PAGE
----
Hurricane Sandy slammed into the East Coast of the United States, doing billions of dollars in damage, causing dozens of deaths, and leaving more than 7.5 million people without power. As the storm was downgraded to a low pressure system, it continued to wreak havoc as far west as Cleveland, Ohio, and as far north as Toronto, Ontario.
Even as we work to determine the specific impact to URJ congregations and families, and to our larger communities, it is already clear – too clear – that this storm will require a long-term, coordinated recovery effort. The URJ is in the process of reaching out to all our congregations on the east coast and throughout the Midwest to determine what the most immediate needs are in impacted communities.
With your support the URJ will provide relief to congregations, families and communities, just as we have done for victims of natural disasters around the world. Together we can provide hope and help to those in need.U.S. Donations can be made online to the URJ Hurricane Relief Fund or by mail:
The work of tikkun olam does not just happen at home. When we travel, we can help build a more just, more sustainable world, rather than make travel choices that tread heavily on our environment and our fellow human beings.
Learn more about the impact travel has on others and the world around us and help us all make more just travel choices.
Next time you travel, we hope you will find ways to travel justly, as we are commanded: Justice, Justice, Shall You Pursue. You can start today by taking action to support carbon reductionand offsetting in your own community and in Israel by contributing to a clean future fueled by green jobs and sustainable products and practices.
News from Israel this morning brings word of victory for Progressive Judaism in the Jewish State. Here’s the post from the newsletter of the Israel Religious Action Center…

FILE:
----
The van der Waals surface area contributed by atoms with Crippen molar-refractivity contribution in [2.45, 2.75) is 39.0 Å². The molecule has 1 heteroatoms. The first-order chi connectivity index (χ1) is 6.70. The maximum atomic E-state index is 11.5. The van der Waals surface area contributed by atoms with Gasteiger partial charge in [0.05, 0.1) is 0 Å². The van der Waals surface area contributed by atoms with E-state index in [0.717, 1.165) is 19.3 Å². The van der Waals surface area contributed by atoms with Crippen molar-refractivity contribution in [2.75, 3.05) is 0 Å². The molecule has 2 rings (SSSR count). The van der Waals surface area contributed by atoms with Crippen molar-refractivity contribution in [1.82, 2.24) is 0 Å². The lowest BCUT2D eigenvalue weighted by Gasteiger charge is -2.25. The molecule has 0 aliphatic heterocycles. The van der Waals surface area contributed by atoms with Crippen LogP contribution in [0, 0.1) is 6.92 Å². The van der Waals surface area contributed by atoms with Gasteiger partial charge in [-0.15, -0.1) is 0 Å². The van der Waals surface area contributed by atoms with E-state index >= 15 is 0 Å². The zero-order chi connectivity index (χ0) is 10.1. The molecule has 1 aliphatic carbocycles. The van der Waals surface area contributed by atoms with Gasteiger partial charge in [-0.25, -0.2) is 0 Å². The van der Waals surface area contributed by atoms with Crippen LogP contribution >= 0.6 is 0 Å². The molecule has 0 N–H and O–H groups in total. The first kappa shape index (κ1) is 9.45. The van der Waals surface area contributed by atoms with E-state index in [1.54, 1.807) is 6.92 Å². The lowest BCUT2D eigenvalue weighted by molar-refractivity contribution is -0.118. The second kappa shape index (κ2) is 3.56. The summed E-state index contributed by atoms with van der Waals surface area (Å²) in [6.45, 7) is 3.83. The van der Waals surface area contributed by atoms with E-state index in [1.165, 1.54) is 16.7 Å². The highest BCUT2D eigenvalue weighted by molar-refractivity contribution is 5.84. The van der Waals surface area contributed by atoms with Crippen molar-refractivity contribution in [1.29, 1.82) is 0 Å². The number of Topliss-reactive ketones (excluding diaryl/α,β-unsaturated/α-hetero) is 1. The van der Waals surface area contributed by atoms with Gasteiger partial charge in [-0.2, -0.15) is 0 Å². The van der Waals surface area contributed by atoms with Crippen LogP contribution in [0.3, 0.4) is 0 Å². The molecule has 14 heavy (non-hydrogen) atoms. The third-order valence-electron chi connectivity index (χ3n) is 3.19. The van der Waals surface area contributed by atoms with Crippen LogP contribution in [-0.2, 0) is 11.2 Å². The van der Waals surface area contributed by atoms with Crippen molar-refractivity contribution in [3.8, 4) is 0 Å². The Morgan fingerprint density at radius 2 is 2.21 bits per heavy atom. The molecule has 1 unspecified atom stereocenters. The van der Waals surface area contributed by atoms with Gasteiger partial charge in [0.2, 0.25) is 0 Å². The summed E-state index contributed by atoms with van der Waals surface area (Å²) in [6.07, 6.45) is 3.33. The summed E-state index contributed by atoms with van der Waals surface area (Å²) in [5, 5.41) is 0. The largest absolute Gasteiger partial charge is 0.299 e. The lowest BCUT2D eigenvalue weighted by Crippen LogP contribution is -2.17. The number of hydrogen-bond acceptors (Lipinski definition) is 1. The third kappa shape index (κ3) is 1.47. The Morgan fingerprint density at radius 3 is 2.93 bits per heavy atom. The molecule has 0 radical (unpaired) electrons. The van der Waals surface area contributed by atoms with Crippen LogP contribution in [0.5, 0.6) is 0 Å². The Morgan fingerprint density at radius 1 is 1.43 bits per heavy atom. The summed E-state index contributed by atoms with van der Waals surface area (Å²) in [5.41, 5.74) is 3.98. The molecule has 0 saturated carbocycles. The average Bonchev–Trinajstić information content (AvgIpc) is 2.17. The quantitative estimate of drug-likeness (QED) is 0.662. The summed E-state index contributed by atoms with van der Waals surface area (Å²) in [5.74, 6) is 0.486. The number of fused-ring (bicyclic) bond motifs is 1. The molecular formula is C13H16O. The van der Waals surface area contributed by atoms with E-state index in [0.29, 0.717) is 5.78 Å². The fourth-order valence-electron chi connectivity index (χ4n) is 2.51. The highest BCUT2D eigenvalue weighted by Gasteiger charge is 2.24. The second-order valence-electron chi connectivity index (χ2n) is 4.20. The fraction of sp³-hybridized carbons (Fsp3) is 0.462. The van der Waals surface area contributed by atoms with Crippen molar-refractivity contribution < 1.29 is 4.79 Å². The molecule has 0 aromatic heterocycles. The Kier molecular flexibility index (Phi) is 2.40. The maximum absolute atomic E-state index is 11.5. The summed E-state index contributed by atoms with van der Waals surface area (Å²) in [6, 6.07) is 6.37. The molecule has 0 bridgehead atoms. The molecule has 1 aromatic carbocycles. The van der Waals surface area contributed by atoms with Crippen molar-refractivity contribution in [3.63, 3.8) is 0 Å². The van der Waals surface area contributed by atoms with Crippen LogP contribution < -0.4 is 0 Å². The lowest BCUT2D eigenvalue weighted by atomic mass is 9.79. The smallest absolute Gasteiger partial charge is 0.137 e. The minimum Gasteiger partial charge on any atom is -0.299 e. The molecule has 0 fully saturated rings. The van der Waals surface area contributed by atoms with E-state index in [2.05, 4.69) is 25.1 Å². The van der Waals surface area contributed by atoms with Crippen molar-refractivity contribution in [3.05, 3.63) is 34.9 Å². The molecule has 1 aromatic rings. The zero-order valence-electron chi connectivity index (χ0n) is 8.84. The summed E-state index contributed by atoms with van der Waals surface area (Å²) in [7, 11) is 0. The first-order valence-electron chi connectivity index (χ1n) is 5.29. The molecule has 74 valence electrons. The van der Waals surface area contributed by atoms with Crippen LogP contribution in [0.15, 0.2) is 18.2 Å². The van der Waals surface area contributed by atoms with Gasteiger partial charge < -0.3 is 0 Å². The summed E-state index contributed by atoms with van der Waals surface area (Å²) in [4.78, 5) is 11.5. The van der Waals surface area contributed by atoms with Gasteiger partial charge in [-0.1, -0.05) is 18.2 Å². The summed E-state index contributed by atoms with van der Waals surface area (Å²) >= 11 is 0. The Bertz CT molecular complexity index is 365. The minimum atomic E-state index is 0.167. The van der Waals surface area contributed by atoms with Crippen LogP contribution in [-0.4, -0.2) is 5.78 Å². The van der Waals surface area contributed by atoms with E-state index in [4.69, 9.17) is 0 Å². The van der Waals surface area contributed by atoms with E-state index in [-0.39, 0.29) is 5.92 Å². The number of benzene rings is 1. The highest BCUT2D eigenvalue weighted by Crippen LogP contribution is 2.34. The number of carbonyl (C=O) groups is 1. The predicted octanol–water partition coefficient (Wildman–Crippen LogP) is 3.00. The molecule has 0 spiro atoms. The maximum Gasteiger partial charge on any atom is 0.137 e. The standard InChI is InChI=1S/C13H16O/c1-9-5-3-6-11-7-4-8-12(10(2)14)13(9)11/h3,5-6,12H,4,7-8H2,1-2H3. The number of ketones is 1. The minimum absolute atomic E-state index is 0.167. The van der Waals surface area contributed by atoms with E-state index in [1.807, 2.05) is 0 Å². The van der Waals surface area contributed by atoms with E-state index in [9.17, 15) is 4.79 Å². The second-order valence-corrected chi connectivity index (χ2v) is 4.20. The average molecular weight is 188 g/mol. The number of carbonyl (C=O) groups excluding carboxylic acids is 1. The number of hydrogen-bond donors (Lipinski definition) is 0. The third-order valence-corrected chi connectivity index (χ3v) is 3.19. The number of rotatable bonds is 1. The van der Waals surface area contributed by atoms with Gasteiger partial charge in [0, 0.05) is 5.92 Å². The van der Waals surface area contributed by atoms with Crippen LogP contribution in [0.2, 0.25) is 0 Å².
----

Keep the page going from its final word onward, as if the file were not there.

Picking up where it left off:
May 29, 2012
Rabbi Miri Gold
We won! The attorney general has just released his consent to recognize Rabbi Miri Gold as the first Rabbi of a non-Orthodox congregation in the history of the Israel. Drink L’Chayim. Congratulate every Rabbi in our movement. Sound the shofar. Say She’hecheyanu. We won recognition for the first Reform Rabbi in Israel.
Over seven years you have played an invaluable part in this struggle. You stood with Miri every step of the way and we would not have reached this joyous day without your pressure from all corners of the Jewish world. The Israeli Attorney General accepted the request of the court and committed to equal pay for Rabbi Miri Gold for her work at Congregation Birkat Shalom. The State will give her the title “Rabbi”.
The decision today paves the way for dozens of other Reform and Conservative Rabbis in Israel to receive a salary from the government for their holy work, in the same way that 4000 Orthodox rabbis do.
This historic victory is another step in leveling the playing field. This allows the Israeli Movement for Progressive Judaism to build on the success achieved so far by our congregational Rabbis, and deepen our work for the Israeli public.
Rabbi Gold said, “What joy! Finally there’s more than one way to be a Rabbi in Israel!”
A few weeks ago, you sent over 5000 emails to Minister Margi telling him that stalling on this issue would fail. Your voice was heard. It is just as important to thank the government for doing the right thing as it is to pressure them when they are not. In that spirit, let’s write to Prime Minister Netanyahu and tell him that we are grateful that our Rabbi, Miri Gold, is finally able to perform her important work as an equal.
Action Alert: Thank the PM
Use this link to email Prime Minister Benjamin Netanyahu to express your graduated that Rabbi Miri Gold is finally recognized. This is an important milestone on the road to a fully pluralistic Israel.